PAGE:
I Will Return to Connect the Dots

by ADAYA KLIN (Second Generation Częstochower, Israel)

My father, David Krakauer, was born in Częstochowa in June 1924. Throughout his life, he tried to tell us his story. Sometimes we listened and sometimes we didn’t. When I grew up, got married and had my children, I began to listen in earnest to his life story. At some point in my life, I joined the staff of instructors at the Ghetto Fighters’ House and, through the guidance of the Museum staff and through young people on trips to Poland, more and more stories penetrated my skin; so much so that the Holocaust has become central to my life.

Long before the passing away of my father and mother-in-law Tosia Klein (nee Krause, who was also born in Częstochowa), Alon Goldman suggested that I join the Association of Częstochowa Jews in Israel. I declined his offer then. I felt overwhelmed by the evidence and the research.

I then forgot all about it and went on with my life, until a few months ago, when I was asked by Dr.Sharon Geva, a historian who lectures at the Kibbutzim College, to write, in her blog “Women in History” about Dorka Sternberg and the Bram family. Dorka was a very well-loved woman whom I met at the Ghetto Fighters’ House. I entered my father’s name in the blog, mentioning that they had both worked in the HASAG-Pelcery forced-labor camp in Częstochowa.

I don’t know how the article came into Alon Goldman’s possession but, the day after its publication, he sent me a picture of the cemetery mass grave. Engraved among the names on it were members of my father’s family.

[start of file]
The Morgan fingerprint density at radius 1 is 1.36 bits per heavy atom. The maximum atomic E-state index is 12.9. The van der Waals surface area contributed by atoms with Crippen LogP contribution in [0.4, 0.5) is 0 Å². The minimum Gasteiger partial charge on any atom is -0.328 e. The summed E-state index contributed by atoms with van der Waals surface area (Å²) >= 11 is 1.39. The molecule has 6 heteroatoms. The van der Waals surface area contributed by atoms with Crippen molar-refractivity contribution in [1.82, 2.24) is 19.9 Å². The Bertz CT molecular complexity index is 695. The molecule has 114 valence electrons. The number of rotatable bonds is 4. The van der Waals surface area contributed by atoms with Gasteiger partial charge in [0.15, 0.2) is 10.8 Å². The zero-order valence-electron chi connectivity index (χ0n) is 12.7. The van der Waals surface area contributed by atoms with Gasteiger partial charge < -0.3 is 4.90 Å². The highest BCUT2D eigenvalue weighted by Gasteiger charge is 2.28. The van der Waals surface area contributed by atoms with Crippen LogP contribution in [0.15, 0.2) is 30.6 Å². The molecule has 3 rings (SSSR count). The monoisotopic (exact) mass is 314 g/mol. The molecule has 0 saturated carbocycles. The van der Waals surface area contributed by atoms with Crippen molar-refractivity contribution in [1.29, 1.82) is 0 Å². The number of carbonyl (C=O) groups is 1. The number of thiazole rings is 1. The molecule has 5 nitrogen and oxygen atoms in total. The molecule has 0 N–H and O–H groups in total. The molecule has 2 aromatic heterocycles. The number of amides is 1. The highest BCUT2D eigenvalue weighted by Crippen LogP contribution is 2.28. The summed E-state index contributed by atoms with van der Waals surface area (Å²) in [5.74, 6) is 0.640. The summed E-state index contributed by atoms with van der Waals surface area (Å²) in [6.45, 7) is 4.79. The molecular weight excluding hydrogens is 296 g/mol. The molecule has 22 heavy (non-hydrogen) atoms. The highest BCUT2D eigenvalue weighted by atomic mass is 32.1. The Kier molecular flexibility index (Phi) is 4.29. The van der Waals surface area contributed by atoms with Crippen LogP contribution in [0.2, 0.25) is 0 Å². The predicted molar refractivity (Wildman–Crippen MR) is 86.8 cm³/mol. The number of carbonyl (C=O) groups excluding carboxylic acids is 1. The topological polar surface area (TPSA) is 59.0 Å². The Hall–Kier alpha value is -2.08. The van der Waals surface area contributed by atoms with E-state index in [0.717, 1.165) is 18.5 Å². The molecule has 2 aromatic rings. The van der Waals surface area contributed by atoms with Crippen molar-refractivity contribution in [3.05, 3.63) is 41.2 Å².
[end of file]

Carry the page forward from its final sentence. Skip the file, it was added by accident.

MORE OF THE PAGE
Between here and there, my heart didn’t stop beating. As soon as the next trip to Częstochowa was announced, I hurriedly filled out the application form. I went very excited.

I had already visited the city in 1992 with my sister, mother and father, but my memories of that journey are terrible, a true nightmare. My father was agitated and wandered around the city like some ghostly incarnation of Amok. He spoke only in Yiddish and Polish and didn’t see us at all.

This personal trip was to be a correction. This was to be a reunion of a different kind.

Adaya tells her family's story at the Martyrs' Monument in the cemetery

The story of Sigmund Rolat, who grew up in the city and spent the Holocaust, and a short time after, in Częstochowa, dovetailed with that of my husband, Giora (Grzegorz) Klein. He also grew up in the city after the War. The photographs and sights in the Częstochowa Jewish Museum, the Ghetto area and the highlight of my visit, the Jewish Cemetery, where I told my family’s story and was able to say Kaddish. I never thought of saying Kaddish or lighting a candle. These are rituals which I never practised in the cemetery at my family’s graves. But the group offered, asked, and I responded. I thank them very much for that.

Saying Kaddish at the cemetery
Lighting a candle at the Martyrs' Monument

What surprised me and lingers as an unsolved question – Why did my father not take us to the cemetery in 1992? Why did he run around the city from place to place and not go to the cemetery? After all, both the mass grave and the martyr’s monument, on which his family names are engraved, were erected after the War. This is something which I will never know.

I have no doubt that I will return to the city with my sisters (if they will want to come with me) and reconnect the dots. I don’t have enough words to thank Alon Goldman. Through him, I have learned so much new information about Częstochowa. Thanks to him, I participated in this journey. Thank you, of course, also to Sigmund Rolat and all the people in the city and our supporting group.

It was a once in a lifetime journey.


Adaya's story in Hebrew



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